Boise State’s Curtis Weaver Would Be Excited To Join Ravens’ Super Bowl Push

Boise State’s Curtis Weaver has no problem missing out on the NFL Draft’s fancy suits and décor or the boos for commissioner Roger Goodell. He doesn’t care where he’ll be or what his draft day experience will look like. Instead, Weaver only cares that he has the company of his mother.

“If I’m here in Boise, if I’m back in Texas where my agent is, I don’t know what we were having, just as long as my mom is there,” Weaver said on Glenn Clark Radio April 6.

Carla Weaver had two jobs when Curtis was a kid, working long shifts to keep her and her son afloat. He’s now ready to show his appreciation by making sure she’s next to him when his name is called on TV.

While Goodell’s April 6 memo that ordered team personnel to stay isolated during the draft didn’t go into detail about the broadcast itself, prospects and fans can probably expect something a little like the later days of the draft, where players are no longer present to shake hands and show off their new jersey.

During this unprecedented pre-draft period, players from many universities have missed pro days, workouts and in-person meetings. All draft meetings are done virtually. Weaver has focused on showing NFL teams what he’s all about, rather than dwelling on what COVID-19 has canceled or delayed.

The 6-foot-2, 265-pound edge rusher was named a 2017 Freshman All-American, appearing in every game but starting in just two after he redshirted his 2016 season. In 2018 he had a dominant season, recording 43 total tackles (15 for loss) and 9.5 sacks in 13 starts.

The hype surrounding Weaver really started to build during his huge 2019 season, when he posted 52 total tackles (19.5 for loss), 13.5 sacks, three pass breakups and one interception. He earned nine total All-America honors along with first-team All-Mountain West honors on his way to becoming the MWC Defensive Player of the Year, cementing himself as a early-round pick, perhaps to a team in need of edge rush help like the Ravens.

Now in full draft preparation, Weaver knows he can keep improving and building his game off of his college career, making final adjustments before he makes the jump to the NFL.

“I still like working on everything every day, like different things to just make me stand out more from the other guys, because at the end of the day pass rush is something people like me should do on the back of their hands — like, wake up and I can just pass rush right now, you should have that in your tool belt I feel like,” Weaver said. “So just adding other stuff to my tool belt, looking at film — what I should be getting better at, what should I add and what I’ve got to fix.”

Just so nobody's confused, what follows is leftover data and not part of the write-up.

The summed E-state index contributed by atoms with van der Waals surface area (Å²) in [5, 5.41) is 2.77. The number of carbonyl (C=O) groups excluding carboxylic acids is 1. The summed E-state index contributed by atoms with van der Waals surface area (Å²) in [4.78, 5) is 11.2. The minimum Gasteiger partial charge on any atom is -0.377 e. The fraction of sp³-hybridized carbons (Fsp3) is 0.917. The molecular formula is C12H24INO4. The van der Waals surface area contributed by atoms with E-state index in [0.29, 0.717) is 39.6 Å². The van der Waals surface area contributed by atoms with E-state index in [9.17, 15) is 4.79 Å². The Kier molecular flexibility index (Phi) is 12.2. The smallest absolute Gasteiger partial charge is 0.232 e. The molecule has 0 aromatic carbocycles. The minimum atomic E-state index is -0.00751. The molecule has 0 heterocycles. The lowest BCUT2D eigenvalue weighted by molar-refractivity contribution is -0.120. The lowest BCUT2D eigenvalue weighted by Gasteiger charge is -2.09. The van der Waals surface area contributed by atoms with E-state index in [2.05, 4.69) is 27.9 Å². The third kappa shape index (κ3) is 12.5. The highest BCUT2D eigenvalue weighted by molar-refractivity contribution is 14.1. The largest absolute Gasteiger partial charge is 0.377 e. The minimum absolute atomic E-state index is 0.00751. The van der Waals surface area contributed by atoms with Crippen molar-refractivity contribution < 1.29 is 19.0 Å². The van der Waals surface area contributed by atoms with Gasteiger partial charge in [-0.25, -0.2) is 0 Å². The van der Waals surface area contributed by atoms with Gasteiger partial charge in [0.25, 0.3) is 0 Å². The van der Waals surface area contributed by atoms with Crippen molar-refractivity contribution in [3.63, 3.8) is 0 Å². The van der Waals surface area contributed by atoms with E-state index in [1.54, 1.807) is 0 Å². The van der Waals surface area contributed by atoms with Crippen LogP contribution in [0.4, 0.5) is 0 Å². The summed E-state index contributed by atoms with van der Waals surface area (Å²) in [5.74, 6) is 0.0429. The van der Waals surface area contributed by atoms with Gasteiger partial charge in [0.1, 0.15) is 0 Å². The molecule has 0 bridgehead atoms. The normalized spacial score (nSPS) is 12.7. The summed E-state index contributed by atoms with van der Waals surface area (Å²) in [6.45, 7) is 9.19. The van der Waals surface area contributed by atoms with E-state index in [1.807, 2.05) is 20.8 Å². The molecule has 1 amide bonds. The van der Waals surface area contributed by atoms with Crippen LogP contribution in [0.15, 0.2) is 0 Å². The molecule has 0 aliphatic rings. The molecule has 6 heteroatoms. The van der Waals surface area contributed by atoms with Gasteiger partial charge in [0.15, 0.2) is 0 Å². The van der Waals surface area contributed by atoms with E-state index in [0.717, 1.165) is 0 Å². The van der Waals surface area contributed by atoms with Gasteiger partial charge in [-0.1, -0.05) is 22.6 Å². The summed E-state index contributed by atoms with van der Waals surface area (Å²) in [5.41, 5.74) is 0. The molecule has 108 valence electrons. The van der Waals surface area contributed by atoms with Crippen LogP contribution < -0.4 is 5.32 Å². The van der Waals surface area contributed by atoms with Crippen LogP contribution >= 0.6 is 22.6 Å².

While he’d be excited to go to any team, Weaver sees a great opportunity with the Ravens if he gets drafted by Baltimore, citing team qualities with which he can relate.

“I saw a quote [from] Calais Campbell: ‘You don’t win 14 games and no one likes each other in the locker room.’ So I know the locker room vibes are good there, chemistry is building up there and they’re having fun … but at the end of the day they want that end prize,” Weaver said.

At Boise State, one of Weaver’s big roles was the hype man, making sure everyone had the energy for practice and keeping it from being a “lost day.” But he also made sure to have personal relationships with each and every one of his Broncos teammates. He knows how helpful it is to the team.

“I can really have like a 10-minute conversation with everybody on our football team from Boise State, so I feel like that helps too with the locker room chemistry part of things,” Weaver said.

Going to Boise State, the Idaho-based football school with a blue turf field, was a big step for the three-star recruit after high school. Despite some nausea trouble with the blue color early in his time there, Weaver eventually broke out and became the conference’s best pass rusher.

“It was fun to be part of something different,” Weaver said of his college experience.

Now he can’t wait for the NFL.

For more from Weaver, listen to the full interview here:

Photo Credit: Courtesy of Boise State Photo Services